Immunotherapy that helps kids fight cancer without chemo. Automated cars that reduce accidents and hospitalizations. Virtual reality systems that help surgeons carry out procedures more safely. These are some of the medical innovations that could transform health care in 2017, according to the Cleveland Clinic, a large nonprofit hospital system.
Cleveland doesn't arrive at its list lightly, says chief wellness officer Michael Roizen. It surveys 156 multi-specialty physicians, who come up with 500-plus ideas. It consults venture capitalists and clinical researchers. It forms committees that argue for four or five hours at a time. It goes through a multi-stage balloting process. And so on. Sometimes, the debates get heated. The list, though, is nothing but inspiring, and, most positively, it's pegged to the coming 15 months (by the end of 2017), not some distant point in future. The Clinic says these ideas could start saving and changing lives more or less immediately.
The trillions of microbes in our gut—collectively, the "microbiome"—are thought to have major importance to our health. And this importance was poorly understood until recently. Now, researchers are confident they can make sense of the microbiome to predict how we'll respond to drug treatments, what diseases we might pick up in the future, and how we digest our food. "Biotech companies once focused on the genomic market are pivoting to the potential of the microbiome to develop new diagnostics, new therapies, and 'probiotic' products to prevent dangerous microbe imbalances," Cleveland writes in its report. Roizen says diagnostics is likely to be most fruitful area of innovation around the microbiome in 2017.
Up to one in eight Americans now has type 2 diabetes, one of the world's fastest-growing diseases. But Cleveland says good news is coming in the form of drugs like empaglifozin and liraglutide that, in trials, not only blunted diabetes but also reduced "comorbidities" such as heart disease. "Experts predict 2017 will mark a complete shift in the lineup of medicines prescribed for diabetes patients, as well as a new wave of research," the report says.
More good news: cellular immunotherapies that could help fight, or even cure, leukemia and Non-Hodgkin lymphomas. These involve removing immune system T-cells, and genetically "reprogramming" the cells, and then introducing them back into the body where they target tumor cells. Regulators will consider the treatments in 2017 and Cleveland says they could one day "replace chemotherapy and its lifetime of side effects."
Emerging diagnostic techniques known as "liquid biopsies" could lead to earlier detection of liver and other cancers. The tests take blood samples and look for "cell-free circulating tumor DNA (ctDNA)" that are more numerous than tumor cells themselves. "It’s being hailed as a flagship technology of the federal government’s Cancer Moonshot Initiative. Experts believe it’s only a matter of time before catching and treating cancer is as routine as your annual checkup," the report says.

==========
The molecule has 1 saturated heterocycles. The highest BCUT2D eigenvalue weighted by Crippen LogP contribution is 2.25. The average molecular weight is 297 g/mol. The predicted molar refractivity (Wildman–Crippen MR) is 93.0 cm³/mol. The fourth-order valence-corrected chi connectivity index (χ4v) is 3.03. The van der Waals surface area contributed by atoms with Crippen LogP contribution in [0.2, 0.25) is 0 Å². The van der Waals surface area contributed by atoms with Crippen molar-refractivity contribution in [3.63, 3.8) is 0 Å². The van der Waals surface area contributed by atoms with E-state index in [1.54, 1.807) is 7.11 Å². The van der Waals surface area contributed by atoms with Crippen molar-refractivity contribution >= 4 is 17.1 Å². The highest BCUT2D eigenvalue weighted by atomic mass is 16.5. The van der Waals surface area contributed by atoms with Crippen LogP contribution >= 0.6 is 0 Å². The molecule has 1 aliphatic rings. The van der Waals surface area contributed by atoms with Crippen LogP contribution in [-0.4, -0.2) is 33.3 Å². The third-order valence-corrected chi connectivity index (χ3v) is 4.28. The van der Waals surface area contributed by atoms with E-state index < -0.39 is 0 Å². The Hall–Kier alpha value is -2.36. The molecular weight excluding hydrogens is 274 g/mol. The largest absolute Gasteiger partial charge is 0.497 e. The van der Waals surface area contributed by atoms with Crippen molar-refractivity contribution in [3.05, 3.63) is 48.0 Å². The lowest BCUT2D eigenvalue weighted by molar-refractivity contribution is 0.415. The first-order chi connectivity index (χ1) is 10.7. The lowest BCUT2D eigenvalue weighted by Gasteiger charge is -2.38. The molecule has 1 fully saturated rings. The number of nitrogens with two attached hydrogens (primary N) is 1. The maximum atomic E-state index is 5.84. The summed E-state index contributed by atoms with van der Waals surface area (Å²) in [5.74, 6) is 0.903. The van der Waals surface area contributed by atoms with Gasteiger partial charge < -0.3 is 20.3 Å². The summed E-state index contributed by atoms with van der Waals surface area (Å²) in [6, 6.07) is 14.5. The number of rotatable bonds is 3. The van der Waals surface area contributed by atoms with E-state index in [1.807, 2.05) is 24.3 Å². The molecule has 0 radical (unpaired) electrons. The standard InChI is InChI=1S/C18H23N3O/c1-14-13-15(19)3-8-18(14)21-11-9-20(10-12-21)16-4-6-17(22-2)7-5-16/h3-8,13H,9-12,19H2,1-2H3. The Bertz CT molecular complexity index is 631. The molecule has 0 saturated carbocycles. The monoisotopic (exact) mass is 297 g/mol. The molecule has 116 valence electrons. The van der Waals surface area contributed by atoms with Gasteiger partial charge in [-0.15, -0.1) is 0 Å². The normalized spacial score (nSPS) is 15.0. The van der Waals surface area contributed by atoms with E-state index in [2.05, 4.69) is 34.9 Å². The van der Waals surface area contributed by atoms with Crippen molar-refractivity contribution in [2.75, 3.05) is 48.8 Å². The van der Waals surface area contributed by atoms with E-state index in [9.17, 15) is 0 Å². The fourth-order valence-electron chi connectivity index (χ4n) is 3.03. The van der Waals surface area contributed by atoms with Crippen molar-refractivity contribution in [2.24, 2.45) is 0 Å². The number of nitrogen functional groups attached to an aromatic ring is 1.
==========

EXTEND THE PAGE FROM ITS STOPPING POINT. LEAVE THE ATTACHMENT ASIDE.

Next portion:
Car crashes are a major cause of injury and death, costing $23 billion in medical expenses. But automation could help, reducing the incidence of human error. "Safety and legal questions remain, but 2017 is expected to be the year that driverless cars take a spin into the mainstream," the report says. Accidents won't stop happening overnight, but next year could see the beginning of a trend, Cleveland says.
Perhaps the most far-out innovation on the Cleveland list is this: that hospital systems for billing, insurance, and appointments will begin to fuse together more seamlessly. An international standard, known as FHIR, could bring order to the industry, and perhaps allow innovators and entrepreneurs to start building piggyback systems that make use of the accumulating data.
Ketamine, known as a '60s-era party drug, is emerging as a treatment for depression. New "NMDA-receptor-targeting medications," based on the ketamine profile, offer alternatives to shock therapies and could help reduce the 43,000 suicides in the U.S. every year, Cleveland says.
3D visual systems help surgeons look around body areas and perform procedures while standing up (instead of bending over and getting backache). "Experts and surgeons who have piloted the technology say the added comfort and visual information allow surgeons to operate more efficiently and effectively," the report says. "Plus, medical residents have a clearer picture of what the surgeon is seeing and doing."
New HPV test kits in the form of a test tube, a swab, or a mail-in box will open up cervical screening more widely, including in the developing world. These represent "the largest-scale prevention strategy for cervical cancer to date."
Made of a naturally dissolving polymer, these new stents widen clogged arteries, but then dissolve when their job is done, without leading to other health complications. "Only one version of an absorbable stent has been FDA approved but more are coming," the report says. "While the full impact of vanishing stents is yet to be seen, 2017 is the year the technology becomes a game changer."
See more videos here.